This year for our Holy Week Tenebrae service, I was invited to present a reflection. Here is a transcript of my brief talk, reflecting on the text of Mark 15: verses 1 – 15 — the trial of Jesus, culminating in the people demanding the release of Barabbas instead of Jesus.
I saw a political cartoon recently which seemed to perfectly combine current events with our present liturgical season. A Catholic priest, in full vestments, probably for an Easter vigil mass, addresses a group of politicians. He asks the politicians, “Do you reject Satan? And all his works, and all his empty promises?” And the politicians all respond, “I do. But I will support him if he is the nominee.”
It is worth remembering that the Jewish people of Jesus’ time expected a lot of their Messiah. They wanted a great leader – a king who would rise up, overthrow the Romans, take back their country, make Israel great again!
They had hoped Jesus would be that leader but he proved a disappointment. His promise of a renewed Kingdom was not about political revolution, but about personal commitment. Something that comes not from getting rid of the bad guys and making “them” change – but from getting rid of our own evils and changing ourselves. So at this point his approval ratings have bottomed out.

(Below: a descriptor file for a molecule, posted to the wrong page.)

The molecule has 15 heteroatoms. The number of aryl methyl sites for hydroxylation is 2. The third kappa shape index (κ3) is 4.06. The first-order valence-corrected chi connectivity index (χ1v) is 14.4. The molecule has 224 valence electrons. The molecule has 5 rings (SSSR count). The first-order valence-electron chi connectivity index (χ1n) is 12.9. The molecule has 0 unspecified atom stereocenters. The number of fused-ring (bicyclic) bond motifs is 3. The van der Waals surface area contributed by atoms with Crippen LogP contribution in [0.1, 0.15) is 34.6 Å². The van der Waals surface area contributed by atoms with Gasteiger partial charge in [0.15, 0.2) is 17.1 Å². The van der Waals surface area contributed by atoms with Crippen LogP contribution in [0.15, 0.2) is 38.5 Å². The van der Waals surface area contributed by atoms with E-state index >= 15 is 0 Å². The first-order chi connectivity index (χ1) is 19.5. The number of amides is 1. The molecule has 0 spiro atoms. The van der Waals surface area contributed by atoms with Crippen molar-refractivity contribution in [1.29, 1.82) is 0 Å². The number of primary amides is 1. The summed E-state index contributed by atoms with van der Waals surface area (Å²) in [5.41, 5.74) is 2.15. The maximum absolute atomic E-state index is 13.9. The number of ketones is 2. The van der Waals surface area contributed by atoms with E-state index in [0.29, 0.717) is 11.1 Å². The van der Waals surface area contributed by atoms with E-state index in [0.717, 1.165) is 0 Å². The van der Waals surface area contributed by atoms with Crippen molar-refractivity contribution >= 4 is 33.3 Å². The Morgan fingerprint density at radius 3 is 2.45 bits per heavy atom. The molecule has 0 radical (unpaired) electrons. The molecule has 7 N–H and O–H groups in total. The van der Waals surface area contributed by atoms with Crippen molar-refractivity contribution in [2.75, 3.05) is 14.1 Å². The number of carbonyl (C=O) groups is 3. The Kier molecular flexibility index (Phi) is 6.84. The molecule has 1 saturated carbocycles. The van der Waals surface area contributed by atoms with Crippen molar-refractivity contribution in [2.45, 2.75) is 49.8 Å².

But now, here’s Barabbas. A revolutionary, arrested for murder – so we know he’s a man of action! Good action or bad; such nuances are generally lost on the disaffected mob. The point is, he’ll get things done.
I’m reminded of the Catholic activist Dorothy Day, who in her youth was a political radical and a Communist before her conversion to Catholicism. She came to understand that changing the world, making it a better place, has less to do with the people in charge – and everything to do with each of us. Less to do with social or political revolution, and everything to do with a personal, internal revolution. She wrote:
The greatest challenge of the day is: how to bring about a revolution of the heart, a revolution which has to start with each one of us? When we begin to take the lowest place, to wash the feet of others, to love our brothers with that burning love, that passion, which led to the cross, then we can truly say, ‘Now I have begun.’